New York Governor Kathy Hochul, for the second time in as many years, has vetoed the Grieving Families Act, legislation that would completely overhaul wrongful death claims in New York by permitting recovery for emotional damages and expanding the class of persons who can seek recovery for a fatality. The bill was delivered to the Governor’s desk on December 29, 2023, and vetoed that same day.
New York currently provides that a wrongful death lawsuit can only be brought by a child, parent, spouse, or the personal representative for the estate of the decedent. Extended family members, such as siblings or cousins, do not have the right to bring a wrongful death lawsuit in New York unless they also have been named as the guardian or personal representative of the estate.
The damages that can be sought in New York are limited to the economic or pecuniary losses of the survivors resulting from the death, the medical and funeral costs related to the final injury or illness, and the value of parental guidance, nurturing, and care for surviving children. If the decedent sustained conscious pain and suffering prior to passing, an action can be brought to recover those damages as well. However, the current law does not allow recovery for pain and suffering, mental anguish, or loss of love or companionship for surviving family members.
After suffering a veto last year, a revised version of the bill was passed by the Legislature in an attempt to cure the prior objections. While the prior bill would have opened up the pool of potential plaintiffs to the vaguely defined “close family members,” the 2023 legislation more narrowly defined the pool of plaintiffs who would be able to bring a case for wrongful death to only spouses or domestic partners, children, foster children, step-children, step-grandchildren, parents, grandparents, step-parents, step-grandparents, siblings or anyone acting “in loco parentis” to the deceased person. Furthermore, the statute of limitations in the proposed 2023 legislation was expanded to three years from the date of death, up from the current two years, but not as long as the three-and-a-half years proposed last year.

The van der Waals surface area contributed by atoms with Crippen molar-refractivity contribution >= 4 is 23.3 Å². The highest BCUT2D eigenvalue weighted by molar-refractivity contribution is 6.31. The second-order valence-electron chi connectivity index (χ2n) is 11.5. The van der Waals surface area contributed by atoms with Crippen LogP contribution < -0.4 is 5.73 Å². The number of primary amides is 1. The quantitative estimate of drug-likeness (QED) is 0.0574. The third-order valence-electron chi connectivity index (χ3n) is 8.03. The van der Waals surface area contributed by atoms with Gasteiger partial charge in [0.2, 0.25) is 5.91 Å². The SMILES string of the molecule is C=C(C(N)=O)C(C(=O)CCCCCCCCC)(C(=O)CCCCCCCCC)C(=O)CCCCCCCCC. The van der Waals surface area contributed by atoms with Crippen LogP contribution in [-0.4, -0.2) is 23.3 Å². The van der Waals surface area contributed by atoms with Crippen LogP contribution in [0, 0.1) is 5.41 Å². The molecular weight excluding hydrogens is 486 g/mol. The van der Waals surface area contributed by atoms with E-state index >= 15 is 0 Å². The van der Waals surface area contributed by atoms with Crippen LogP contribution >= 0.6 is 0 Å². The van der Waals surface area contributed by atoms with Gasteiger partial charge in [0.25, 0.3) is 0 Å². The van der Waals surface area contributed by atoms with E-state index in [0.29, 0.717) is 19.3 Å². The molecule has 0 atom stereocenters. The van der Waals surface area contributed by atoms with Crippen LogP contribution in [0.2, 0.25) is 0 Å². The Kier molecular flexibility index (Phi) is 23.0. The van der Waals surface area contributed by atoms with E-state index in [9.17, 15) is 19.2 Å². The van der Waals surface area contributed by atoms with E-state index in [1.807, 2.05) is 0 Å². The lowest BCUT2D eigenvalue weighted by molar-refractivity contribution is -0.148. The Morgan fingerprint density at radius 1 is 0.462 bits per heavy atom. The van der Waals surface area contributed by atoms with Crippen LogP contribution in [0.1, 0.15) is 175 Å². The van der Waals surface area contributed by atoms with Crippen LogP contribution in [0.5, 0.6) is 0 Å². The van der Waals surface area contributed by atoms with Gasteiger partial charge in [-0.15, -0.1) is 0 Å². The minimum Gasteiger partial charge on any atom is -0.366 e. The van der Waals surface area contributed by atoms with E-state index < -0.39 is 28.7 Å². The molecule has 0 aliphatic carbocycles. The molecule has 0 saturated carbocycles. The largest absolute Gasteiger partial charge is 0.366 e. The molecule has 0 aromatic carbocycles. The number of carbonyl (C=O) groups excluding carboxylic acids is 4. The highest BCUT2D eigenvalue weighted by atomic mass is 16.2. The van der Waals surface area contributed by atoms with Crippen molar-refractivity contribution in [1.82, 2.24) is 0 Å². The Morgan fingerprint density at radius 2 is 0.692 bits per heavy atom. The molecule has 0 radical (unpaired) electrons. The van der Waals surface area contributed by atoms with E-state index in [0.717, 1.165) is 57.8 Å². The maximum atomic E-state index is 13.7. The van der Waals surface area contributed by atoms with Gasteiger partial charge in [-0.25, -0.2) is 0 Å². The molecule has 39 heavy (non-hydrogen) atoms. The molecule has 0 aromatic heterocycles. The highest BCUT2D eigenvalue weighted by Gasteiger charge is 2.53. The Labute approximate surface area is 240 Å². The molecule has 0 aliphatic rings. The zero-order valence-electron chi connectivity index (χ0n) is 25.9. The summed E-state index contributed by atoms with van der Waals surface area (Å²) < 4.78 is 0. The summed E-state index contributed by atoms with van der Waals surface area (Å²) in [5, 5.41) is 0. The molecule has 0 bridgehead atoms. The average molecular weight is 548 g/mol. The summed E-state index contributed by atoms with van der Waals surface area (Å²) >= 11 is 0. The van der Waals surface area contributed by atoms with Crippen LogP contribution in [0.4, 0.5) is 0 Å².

The 2023 version however still included a provision applying the law retroactively to any cause of action accruing on or after July 1, 2018, regardless of when the claim was filed, did not implement a cap on damages, nor carve out an exception for medical malpractice claims.
It is clear that these revisions were not substantial enough for the Governor, who had expressed a willingness to compromise on a bill that would help family members of those who died in wrongful death cases, while still “providing certainty for consumers and businesses.”
In her veto, Hochul called the legislation well-intentioned, but said it “would represent a foundational shift in New York’s wrongful death jurisprudence that would have likely resulted in significant unintended consequences.” She added that “[l]egitimate concerns have been raised that the bill would likely lead to increased insurance premiums for the vast majority of consumers, as well as risk the financial well-being of our health care facilities - most notably, for public hospitals that serve disadvantaged communities.”
The Governor had previously voiced support for a more limited reform of New York’s Wrongful Death Statute by limiting claims for grief and emotional damages to parents who suffered the loss of a child, implementing a cap on emotional damages, not applying new legislation retroactively to pending claims, not extending the statute of limitations, and excluding claims for medical malpractice.
The vetoed bill is returned to the house that first passed it, in this case the Assembly, together with a statement of the reason for Governor Hochul’s disapproval. A vetoed bill can become law if two-thirds of the members of each house vote to override the Governor's veto. The initial floor vote in the Assembly was 131-12, far above the two-thirds threshold. The vote in the Senate was equally imbalanced at 54-8. The Legislature has until the end of the session to override the Governor’s veto.
Hurwitz Fine will continue to monitor the bill and report on events. As we noted upon passage, we can expect significant continued insurance and health care industry opposition to this legislation due to the severe financial consequences that would adversely impact nearly all New Yorkers. The bill, if ultimately passed into law over the Governor’s veto, will face constitutional challenges.
The full text the Governor Kathy Hochul’s veto memo can be found here.